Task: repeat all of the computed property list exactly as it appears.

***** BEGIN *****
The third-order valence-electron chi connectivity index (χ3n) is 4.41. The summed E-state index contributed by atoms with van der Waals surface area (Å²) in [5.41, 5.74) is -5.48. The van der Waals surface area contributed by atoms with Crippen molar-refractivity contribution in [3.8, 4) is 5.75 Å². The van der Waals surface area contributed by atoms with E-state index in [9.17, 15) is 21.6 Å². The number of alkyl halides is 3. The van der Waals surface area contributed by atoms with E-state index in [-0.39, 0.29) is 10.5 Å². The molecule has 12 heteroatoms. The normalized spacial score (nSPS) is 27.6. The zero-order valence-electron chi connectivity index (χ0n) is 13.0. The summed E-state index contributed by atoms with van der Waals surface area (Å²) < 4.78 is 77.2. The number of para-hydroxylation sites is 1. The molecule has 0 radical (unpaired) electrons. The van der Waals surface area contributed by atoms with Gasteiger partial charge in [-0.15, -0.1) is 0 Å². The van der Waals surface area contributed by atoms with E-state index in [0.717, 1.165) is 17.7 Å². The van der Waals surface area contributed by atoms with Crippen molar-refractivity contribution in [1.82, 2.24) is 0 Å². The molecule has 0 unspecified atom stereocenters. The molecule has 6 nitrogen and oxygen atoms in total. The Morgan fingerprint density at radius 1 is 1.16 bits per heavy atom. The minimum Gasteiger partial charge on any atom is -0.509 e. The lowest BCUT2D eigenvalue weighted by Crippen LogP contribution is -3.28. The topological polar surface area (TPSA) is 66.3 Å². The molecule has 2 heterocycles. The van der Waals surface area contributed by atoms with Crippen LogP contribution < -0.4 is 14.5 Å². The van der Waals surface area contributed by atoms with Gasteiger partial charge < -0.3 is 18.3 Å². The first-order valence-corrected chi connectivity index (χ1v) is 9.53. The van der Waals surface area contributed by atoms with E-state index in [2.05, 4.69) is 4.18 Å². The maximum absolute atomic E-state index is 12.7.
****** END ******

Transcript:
The third-order valence-electron chi connectivity index (χ3n) is 4.41. The summed E-state index contributed by atoms with van der Waals surface area (Å²) in [5.41, 5.74) is -5.48. The van der Waals surface area contributed by atoms with Crippen molar-refractivity contribution in [3.8, 4) is 5.75 Å². The van der Waals surface area contributed by atoms with E-state index in [9.17, 15) is 21.6 Å². The number of alkyl halides is 3. The van der Waals surface area contributed by atoms with E-state index in [-0.39, 0.29) is 10.5 Å². The molecule has 12 heteroatoms. The normalized spacial score (nSPS) is 27.6. The zero-order valence-electron chi connectivity index (χ0n) is 13.0. The summed E-state index contributed by atoms with van der Waals surface area (Å²) < 4.78 is 77.2. The number of para-hydroxylation sites is 1. The molecule has 0 radical (unpaired) electrons. The van der Waals surface area contributed by atoms with Gasteiger partial charge in [-0.15, -0.1) is 0 Å². The van der Waals surface area contributed by atoms with E-state index in [0.717, 1.165) is 17.7 Å². The van der Waals surface area contributed by atoms with Crippen molar-refractivity contribution in [1.82, 2.24) is 0 Å². The molecule has 0 unspecified atom stereocenters. The molecule has 6 nitrogen and oxygen atoms in total. The Morgan fingerprint density at radius 1 is 1.16 bits per heavy atom. The minimum Gasteiger partial charge on any atom is -0.509 e. The lowest BCUT2D eigenvalue weighted by Crippen LogP contribution is -3.28. The topological polar surface area (TPSA) is 66.3 Å². The molecule has 2 heterocycles. The van der Waals surface area contributed by atoms with Crippen LogP contribution < -0.4 is 14.5 Å². The van der Waals surface area contributed by atoms with Gasteiger partial charge < -0.3 is 18.3 Å². The first-order valence-corrected chi connectivity index (χ1v) is 9.53. The van der Waals surface area contributed by atoms with E-state index in [2.05, 4.69) is 4.18 Å². The maximum absolute atomic E-state index is 12.7.